Managing Professional Liability Litigation Against Accounting Firms (Part 3)


This is Part 3 of a three-part series discussing the basic components of a professional liability lawsuit brought against an accounting firm and its partners and factors a firm’s managing partner should consider before and during this type of litigation for utilizing applicable insurance coverage, maximizing effectiveness of defense and, where possible, bringing the controversy to conclusion by settlement. Part 1 covered the current litigation environment for accounting firms, relevant provisions in engagement letters, responding to subpoenas, professional liability insurance, and the risk of instigating a professional liability counterclaim in a fee collection action. Part 2 focused on differences between litigation in state and federal courts, and in private arbitration, initial assessment of a professional liability claim, development of defense strategy, and the stages of litigation from the initial pleadings through discovery. Part 3 discusses the latter stages of litigation from summary judgment proceedings through trial and will conclude with the mechanics of and strategies for settlement negotiation.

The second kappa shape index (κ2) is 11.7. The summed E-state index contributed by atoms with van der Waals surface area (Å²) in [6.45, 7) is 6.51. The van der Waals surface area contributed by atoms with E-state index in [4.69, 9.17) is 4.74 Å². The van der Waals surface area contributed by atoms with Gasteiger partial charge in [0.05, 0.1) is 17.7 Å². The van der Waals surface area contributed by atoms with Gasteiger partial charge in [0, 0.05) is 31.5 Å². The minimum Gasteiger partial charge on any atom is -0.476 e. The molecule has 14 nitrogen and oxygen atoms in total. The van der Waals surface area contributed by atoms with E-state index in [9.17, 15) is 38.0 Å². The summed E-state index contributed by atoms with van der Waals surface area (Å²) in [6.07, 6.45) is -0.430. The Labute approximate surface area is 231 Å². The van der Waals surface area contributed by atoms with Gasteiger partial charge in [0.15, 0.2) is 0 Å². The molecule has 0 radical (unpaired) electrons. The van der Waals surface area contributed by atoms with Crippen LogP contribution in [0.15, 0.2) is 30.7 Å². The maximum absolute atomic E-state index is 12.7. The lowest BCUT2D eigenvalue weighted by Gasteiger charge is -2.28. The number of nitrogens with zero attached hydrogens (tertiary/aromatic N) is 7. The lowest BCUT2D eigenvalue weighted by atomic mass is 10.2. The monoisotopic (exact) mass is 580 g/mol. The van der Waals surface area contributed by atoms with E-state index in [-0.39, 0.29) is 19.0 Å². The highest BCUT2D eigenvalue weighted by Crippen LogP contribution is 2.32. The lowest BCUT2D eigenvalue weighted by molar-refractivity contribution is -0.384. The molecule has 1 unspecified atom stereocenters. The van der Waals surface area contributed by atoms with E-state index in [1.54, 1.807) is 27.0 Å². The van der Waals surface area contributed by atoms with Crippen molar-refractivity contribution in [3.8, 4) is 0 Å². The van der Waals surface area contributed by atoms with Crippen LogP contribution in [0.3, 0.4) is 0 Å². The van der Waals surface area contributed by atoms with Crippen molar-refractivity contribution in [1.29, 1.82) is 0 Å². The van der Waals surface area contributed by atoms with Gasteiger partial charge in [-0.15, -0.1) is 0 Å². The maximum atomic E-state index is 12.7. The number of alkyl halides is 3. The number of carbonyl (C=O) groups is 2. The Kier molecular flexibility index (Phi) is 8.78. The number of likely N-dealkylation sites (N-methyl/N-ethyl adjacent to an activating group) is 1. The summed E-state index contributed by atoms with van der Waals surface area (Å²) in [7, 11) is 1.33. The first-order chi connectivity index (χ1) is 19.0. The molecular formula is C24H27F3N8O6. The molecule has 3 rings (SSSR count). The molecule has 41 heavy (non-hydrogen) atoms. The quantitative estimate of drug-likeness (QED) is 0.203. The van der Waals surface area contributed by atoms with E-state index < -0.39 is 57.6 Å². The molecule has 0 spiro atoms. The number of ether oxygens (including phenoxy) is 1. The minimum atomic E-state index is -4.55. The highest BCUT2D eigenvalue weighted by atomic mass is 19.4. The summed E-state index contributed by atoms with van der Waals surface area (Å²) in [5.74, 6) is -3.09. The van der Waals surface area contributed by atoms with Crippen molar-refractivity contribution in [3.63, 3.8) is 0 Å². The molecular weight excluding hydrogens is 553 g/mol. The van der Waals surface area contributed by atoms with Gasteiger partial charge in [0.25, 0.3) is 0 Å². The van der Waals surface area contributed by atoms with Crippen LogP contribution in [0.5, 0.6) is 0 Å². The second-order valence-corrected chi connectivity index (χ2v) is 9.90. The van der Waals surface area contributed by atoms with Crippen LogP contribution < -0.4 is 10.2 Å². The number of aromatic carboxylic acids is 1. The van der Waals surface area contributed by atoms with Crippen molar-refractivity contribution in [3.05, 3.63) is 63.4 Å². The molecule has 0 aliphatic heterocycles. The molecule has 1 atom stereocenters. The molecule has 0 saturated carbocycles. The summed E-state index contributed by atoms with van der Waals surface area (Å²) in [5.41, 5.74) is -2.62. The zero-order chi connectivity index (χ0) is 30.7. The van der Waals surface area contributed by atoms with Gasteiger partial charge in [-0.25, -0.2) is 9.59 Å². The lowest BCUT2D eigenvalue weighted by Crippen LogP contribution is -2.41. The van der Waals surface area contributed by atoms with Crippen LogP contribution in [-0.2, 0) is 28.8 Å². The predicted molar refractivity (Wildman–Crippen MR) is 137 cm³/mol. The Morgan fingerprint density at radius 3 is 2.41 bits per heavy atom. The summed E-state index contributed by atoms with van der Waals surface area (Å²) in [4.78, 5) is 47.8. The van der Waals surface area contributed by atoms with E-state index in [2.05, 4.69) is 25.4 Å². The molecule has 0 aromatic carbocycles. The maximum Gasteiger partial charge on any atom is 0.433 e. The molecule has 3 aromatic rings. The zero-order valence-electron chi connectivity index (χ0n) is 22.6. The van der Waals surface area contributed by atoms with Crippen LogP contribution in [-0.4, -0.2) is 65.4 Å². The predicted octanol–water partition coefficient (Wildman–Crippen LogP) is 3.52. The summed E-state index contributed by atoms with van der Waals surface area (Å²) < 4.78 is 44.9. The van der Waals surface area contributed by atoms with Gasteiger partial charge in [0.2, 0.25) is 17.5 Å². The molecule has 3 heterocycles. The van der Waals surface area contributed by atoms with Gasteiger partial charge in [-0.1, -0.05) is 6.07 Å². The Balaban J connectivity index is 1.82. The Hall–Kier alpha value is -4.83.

Bringing the lawsuit to a conclusion -

Having completed most or all of pretrial discovery, with input from the accounting firm’s managing partner and the professional liability insurer’s claim attorney, the lead defense attorney must make a critical strategic decision toward bringing the litigation to conclusion. At this point in the case, based on the strength of evidence, fact and expert witness testimony, and law supporting the accounting firm’s defense, a determination must be made by defense counsel, the firm, and its insurer whether to seek full or partial summary judgment and/or pursue settlement efforts in earnest toward avoiding the risk of or positioning for resolution through a bench or jury trial. The following final segment of this article will aid the firm’s managing partner in understanding the components, decisions, and strategies involved in the latter and final stages of a malpractice lawsuit.

Originally Published in CPA Practice Management Forum - November 2013.

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DISCLAIMER: Because of the generality of this update, the information provided herein may not be applicable in all situations and should not be acted upon without specific legal advice based on particular situations.

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